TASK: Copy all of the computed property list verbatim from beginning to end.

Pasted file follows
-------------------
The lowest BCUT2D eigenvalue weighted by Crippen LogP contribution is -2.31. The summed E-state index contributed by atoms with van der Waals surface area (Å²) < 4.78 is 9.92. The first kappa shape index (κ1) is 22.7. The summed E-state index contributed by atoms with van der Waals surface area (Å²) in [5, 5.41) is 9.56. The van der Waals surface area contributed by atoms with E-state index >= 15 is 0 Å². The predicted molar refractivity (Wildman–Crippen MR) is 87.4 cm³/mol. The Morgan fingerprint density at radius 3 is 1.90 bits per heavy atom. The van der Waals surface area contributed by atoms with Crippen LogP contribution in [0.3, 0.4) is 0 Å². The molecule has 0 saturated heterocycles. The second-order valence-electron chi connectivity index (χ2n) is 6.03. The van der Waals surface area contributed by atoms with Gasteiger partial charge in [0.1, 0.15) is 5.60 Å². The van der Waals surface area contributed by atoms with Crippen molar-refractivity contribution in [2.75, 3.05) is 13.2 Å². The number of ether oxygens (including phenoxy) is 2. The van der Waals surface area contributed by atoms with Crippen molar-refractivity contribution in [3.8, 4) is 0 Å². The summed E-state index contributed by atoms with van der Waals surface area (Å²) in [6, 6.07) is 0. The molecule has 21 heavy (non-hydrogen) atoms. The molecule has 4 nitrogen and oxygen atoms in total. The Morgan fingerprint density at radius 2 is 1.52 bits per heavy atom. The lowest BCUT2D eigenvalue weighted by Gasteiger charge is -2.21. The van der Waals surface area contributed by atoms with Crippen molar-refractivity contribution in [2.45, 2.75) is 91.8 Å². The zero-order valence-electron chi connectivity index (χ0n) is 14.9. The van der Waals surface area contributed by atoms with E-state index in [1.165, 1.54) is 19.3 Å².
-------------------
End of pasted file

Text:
The lowest BCUT2D eigenvalue weighted by Crippen LogP contribution is -2.31. The summed E-state index contributed by atoms with van der Waals surface area (Å²) < 4.78 is 9.92. The first kappa shape index (κ1) is 22.7. The summed E-state index contributed by atoms with van der Waals surface area (Å²) in [5, 5.41) is 9.56. The van der Waals surface area contributed by atoms with E-state index >= 15 is 0 Å². The predicted molar refractivity (Wildman–Crippen MR) is 87.4 cm³/mol. The Morgan fingerprint density at radius 3 is 1.90 bits per heavy atom. The van der Waals surface area contributed by atoms with Crippen LogP contribution in [0.3, 0.4) is 0 Å². The molecule has 0 saturated heterocycles. The second-order valence-electron chi connectivity index (χ2n) is 6.03. The van der Waals surface area contributed by atoms with Gasteiger partial charge in [0.1, 0.15) is 5.60 Å². The van der Waals surface area contributed by atoms with Crippen molar-refractivity contribution in [2.75, 3.05) is 13.2 Å². The number of ether oxygens (including phenoxy) is 2. The van der Waals surface area contributed by atoms with Crippen molar-refractivity contribution in [3.8, 4) is 0 Å². The summed E-state index contributed by atoms with van der Waals surface area (Å²) in [6, 6.07) is 0. The molecule has 21 heavy (non-hydrogen) atoms. The molecule has 4 nitrogen and oxygen atoms in total. The Morgan fingerprint density at radius 2 is 1.52 bits per heavy atom. The lowest BCUT2D eigenvalue weighted by Gasteiger charge is -2.21. The van der Waals surface area contributed by atoms with Crippen molar-refractivity contribution in [2.45, 2.75) is 91.8 Å². The zero-order valence-electron chi connectivity index (χ0n) is 14.9. The van der Waals surface area contributed by atoms with E-state index in [1.165, 1.54) is 19.3 Å².